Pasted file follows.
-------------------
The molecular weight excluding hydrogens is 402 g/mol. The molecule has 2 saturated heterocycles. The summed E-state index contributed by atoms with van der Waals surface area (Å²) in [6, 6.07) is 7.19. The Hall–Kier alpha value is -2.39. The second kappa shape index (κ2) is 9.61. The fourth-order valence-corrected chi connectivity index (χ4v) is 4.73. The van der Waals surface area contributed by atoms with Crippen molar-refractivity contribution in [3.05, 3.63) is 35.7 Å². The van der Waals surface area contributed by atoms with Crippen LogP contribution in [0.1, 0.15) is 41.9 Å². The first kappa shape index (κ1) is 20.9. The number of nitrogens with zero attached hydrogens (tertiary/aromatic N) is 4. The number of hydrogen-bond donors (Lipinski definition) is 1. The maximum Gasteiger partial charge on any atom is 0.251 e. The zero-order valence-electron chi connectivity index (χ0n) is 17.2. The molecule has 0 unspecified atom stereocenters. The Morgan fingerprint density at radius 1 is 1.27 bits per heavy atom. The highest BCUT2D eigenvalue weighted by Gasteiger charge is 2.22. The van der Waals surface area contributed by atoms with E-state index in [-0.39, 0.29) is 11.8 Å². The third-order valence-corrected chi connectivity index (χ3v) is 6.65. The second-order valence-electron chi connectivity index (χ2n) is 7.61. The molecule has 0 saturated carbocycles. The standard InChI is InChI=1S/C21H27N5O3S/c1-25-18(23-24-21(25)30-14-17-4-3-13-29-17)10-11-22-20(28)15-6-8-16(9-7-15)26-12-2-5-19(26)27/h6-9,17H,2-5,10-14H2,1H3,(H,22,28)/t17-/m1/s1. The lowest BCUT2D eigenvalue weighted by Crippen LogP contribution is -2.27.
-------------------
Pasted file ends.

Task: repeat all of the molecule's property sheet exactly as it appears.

The molecular weight excluding hydrogens is 402 g/mol. The molecule has 2 saturated heterocycles. The summed E-state index contributed by atoms with van der Waals surface area (Å²) in [6, 6.07) is 7.19. The Hall–Kier alpha value is -2.39. The second kappa shape index (κ2) is 9.61. The fourth-order valence-corrected chi connectivity index (χ4v) is 4.73. The van der Waals surface area contributed by atoms with Crippen molar-refractivity contribution in [3.05, 3.63) is 35.7 Å². The van der Waals surface area contributed by atoms with Crippen LogP contribution in [0.1, 0.15) is 41.9 Å². The first kappa shape index (κ1) is 20.9. The number of nitrogens with zero attached hydrogens (tertiary/aromatic N) is 4. The number of hydrogen-bond donors (Lipinski definition) is 1. The maximum Gasteiger partial charge on any atom is 0.251 e. The zero-order valence-electron chi connectivity index (χ0n) is 17.2. The molecule has 0 unspecified atom stereocenters. The Morgan fingerprint density at radius 1 is 1.27 bits per heavy atom. The highest BCUT2D eigenvalue weighted by Gasteiger charge is 2.22. The van der Waals surface area contributed by atoms with E-state index in [-0.39, 0.29) is 11.8 Å². The third-order valence-corrected chi connectivity index (χ3v) is 6.65. The second-order valence-electron chi connectivity index (χ2n) is 7.61. The molecule has 0 saturated carbocycles. The standard InChI is InChI=1S/C21H27N5O3S/c1-25-18(23-24-21(25)30-14-17-4-3-13-29-17)10-11-22-20(28)15-6-8-16(9-7-15)26-12-2-5-19(26)27/h6-9,17H,2-5,10-14H2,1H3,(H,22,28)/t17-/m1/s1. The lowest BCUT2D eigenvalue weighted by Crippen LogP contribution is -2.27.